The London City Gentleman: On London buses

For most of my life, I have hated buses. I don’t know why this should be so, nor can I say they really featured heavily in my existence. I was noting with some shame to an old school friend last weekend that we used to catch the bus into town when really it was no more than a 20-minute walk. To laziness, though, I will hold up my hand.

Last November, I moved to Clapham Junction, which is really Battersea, if the snobby Victorians hadn’t thought the latter too déclassé to name a station after it. My travelling habits have changed. To get into town is now an actual train followed by the Tube – how different from Chiswick! – and if you want to make progress up the Northcote Road into Clapham proper, then the choices are the bus or Shanks’s pony. So I find myself literally the man on the Clapham omnibus. If only my views were listened to with the proverbial closeness.

As a result, I find myself on buses much more often than used to be the case. Though my journeys are generally short, I have made myself revise my views of this particular mode of transport. My hatred of buses as a child was not knowing where I needed to get off. This is some while ago now, and long before there were displays advertising the next stop, or the assistance granted by a smart phone. So if you were catching a bus to a stop with which you were unfamiliar, you really were busking it. You could ask the driver to let you know when you reached your destination, but that was playing with fire. As many bus drivers as were kindly and helpful seemed to be sadistic and fired by schadenfreude, and what would you do if you did miss your stop, or, just as bad, got off too early? You’d be marooned, with no way – save street signs: don’t make me laugh! – to guide you to your destination. I remember far too many long tramps along dual carriageways with only a vague sense of my direction.

Now, I will admit freely that technology has changed all that. Most buses – in London, anyway, but I presume it is not limited to the capital – will tell you what the next stop will be, so you can prepare yourself, and, even if you get it wrong (there are two stops on my route back from the Northcote Road which have the same name), there are technological solutions available to you. I still wouldn’t rely on the bus driver, though. I have no reason to think that they, as a class of people, have changed since the 1980s.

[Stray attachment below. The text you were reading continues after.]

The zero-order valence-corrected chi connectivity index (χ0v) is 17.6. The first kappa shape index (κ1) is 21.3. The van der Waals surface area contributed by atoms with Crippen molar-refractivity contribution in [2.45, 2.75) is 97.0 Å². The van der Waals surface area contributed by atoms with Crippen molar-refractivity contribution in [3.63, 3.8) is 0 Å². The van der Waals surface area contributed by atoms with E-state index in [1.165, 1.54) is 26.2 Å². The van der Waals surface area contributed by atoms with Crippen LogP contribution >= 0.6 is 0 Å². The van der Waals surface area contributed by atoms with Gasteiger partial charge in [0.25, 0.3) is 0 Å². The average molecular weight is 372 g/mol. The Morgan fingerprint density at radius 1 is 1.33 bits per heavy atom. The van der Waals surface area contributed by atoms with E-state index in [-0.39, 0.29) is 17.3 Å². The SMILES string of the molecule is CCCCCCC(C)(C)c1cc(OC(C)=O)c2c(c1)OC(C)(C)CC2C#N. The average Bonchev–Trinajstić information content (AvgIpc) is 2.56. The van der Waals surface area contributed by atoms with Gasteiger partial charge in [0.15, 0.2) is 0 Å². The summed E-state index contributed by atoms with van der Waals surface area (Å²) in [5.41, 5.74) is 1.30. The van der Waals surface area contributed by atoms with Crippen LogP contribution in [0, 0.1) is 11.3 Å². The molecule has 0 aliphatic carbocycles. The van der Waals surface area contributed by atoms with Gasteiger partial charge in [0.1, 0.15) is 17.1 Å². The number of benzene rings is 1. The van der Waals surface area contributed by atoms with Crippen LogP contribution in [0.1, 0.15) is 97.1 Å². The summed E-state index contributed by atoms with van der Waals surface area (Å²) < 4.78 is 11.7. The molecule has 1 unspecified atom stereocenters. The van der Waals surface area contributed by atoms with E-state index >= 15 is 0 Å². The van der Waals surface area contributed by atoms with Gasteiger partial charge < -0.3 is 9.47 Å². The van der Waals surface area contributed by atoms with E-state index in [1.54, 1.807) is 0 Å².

The other reason I disliked buses was that I believed, rationally or not, that they were metal cans of infectious diseases. For some reason, which I cannot explain, this stricture never did, and still does not, apply to the Tube, but I was convinced that a bus was a rolling tuberculosis death cradle. I am sure that people do pick up minor ailments on public transport, though there is no reason to think buses are more susceptible to this than light rail or full-on trains. In addition, I am – frantically touches wood! – pretty resilient against cough, colds and the like. So I am willing to admit to a degree of hysteria on this point.

Anyway, where has my new-found exposure brought me? I still prefer the Tube. It doesn’t jar the spine the way buses seem to excel at doing, and of course you don’t (generally) have to worry about traffic (though TfL can pull off some beauties). The stations are generally well-kept and, north of the river in particular, there are very few places you can’t get to by Tube.

But. But but but. I’m mellowing on the idea of the bus. Especially as the weather improves (though no doubt by the time you read this we will be back into Arctic conditions), being above ground is a good thing. You have the breeze of fresh air (well, diesel fumes). You can see the world. And for short hops for the fat and idle like me, it is perfect.

Incidentally, if any of you was wondering why the Tube network is so much bigger north of the Thames than south, it’s because the geology of south London is much less easy to drill through, and therefore create tunnels, than that of north London.

All of this means I use buses more often than I once did, and it’s not utterly hideous. There are times when I’d rather a seat on a bus than stand on a train or Tube. There is a stop at the end of my street which will take me in one direction to the Draft House on Northcote Road (a story for another day) or in the other direction to Sloane Square and the heart of Chelsea. So I have softened. I still hope I don’t get TB, though.


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